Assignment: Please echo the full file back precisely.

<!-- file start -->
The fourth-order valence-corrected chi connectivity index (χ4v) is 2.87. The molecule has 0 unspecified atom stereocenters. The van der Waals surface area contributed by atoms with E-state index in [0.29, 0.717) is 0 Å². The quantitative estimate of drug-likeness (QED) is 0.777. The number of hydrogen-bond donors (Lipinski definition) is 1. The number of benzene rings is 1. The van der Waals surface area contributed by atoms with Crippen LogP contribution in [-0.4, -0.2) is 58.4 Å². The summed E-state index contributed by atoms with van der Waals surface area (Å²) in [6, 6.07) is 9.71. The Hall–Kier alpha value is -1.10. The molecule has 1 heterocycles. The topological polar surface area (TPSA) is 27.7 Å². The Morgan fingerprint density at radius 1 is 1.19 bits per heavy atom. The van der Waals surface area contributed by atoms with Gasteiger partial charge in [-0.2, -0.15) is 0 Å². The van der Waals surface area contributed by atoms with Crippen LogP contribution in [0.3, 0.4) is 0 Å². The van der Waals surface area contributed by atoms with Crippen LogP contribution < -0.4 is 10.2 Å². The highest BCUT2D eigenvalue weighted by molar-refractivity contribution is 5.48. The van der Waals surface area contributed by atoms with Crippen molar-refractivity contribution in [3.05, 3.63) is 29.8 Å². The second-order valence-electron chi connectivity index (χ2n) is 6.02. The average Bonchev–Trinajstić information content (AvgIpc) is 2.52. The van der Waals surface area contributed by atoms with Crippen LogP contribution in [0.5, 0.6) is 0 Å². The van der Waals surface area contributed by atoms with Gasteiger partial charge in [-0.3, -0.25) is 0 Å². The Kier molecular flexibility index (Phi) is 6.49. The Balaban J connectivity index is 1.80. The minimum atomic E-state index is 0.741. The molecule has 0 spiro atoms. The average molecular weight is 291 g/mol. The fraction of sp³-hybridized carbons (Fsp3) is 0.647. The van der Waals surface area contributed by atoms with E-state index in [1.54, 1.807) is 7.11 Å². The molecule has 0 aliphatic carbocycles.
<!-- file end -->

The fourth-order valence-corrected chi connectivity index (χ4v) is 2.87. The molecule has 0 unspecified atom stereocenters. The van der Waals surface area contributed by atoms with E-state index in [0.29, 0.717) is 0 Å². The quantitative estimate of drug-likeness (QED) is 0.777. The number of hydrogen-bond donors (Lipinski definition) is 1. The number of benzene rings is 1. The van der Waals surface area contributed by atoms with Crippen LogP contribution in [-0.4, -0.2) is 58.4 Å². The summed E-state index contributed by atoms with van der Waals surface area (Å²) in [6, 6.07) is 9.71. The Hall–Kier alpha value is -1.10. The molecule has 1 heterocycles. The topological polar surface area (TPSA) is 27.7 Å². The Morgan fingerprint density at radius 1 is 1.19 bits per heavy atom. The van der Waals surface area contributed by atoms with Gasteiger partial charge in [-0.2, -0.15) is 0 Å². The van der Waals surface area contributed by atoms with Crippen LogP contribution in [0.3, 0.4) is 0 Å². The van der Waals surface area contributed by atoms with Crippen LogP contribution < -0.4 is 10.2 Å². The highest BCUT2D eigenvalue weighted by molar-refractivity contribution is 5.48. The van der Waals surface area contributed by atoms with Crippen molar-refractivity contribution in [3.05, 3.63) is 29.8 Å². The second-order valence-electron chi connectivity index (χ2n) is 6.02. The average Bonchev–Trinajstić information content (AvgIpc) is 2.52. The van der Waals surface area contributed by atoms with Crippen LogP contribution in [0.5, 0.6) is 0 Å². The van der Waals surface area contributed by atoms with Gasteiger partial charge in [-0.3, -0.25) is 0 Å². The Kier molecular flexibility index (Phi) is 6.49. The Balaban J connectivity index is 1.80. The minimum atomic E-state index is 0.741. The molecule has 0 spiro atoms. The average molecular weight is 291 g/mol. The fraction of sp³-hybridized carbons (Fsp3) is 0.647. The van der Waals surface area contributed by atoms with E-state index in [1.54, 1.807) is 7.11 Å². The molecule has 0 aliphatic carbocycles.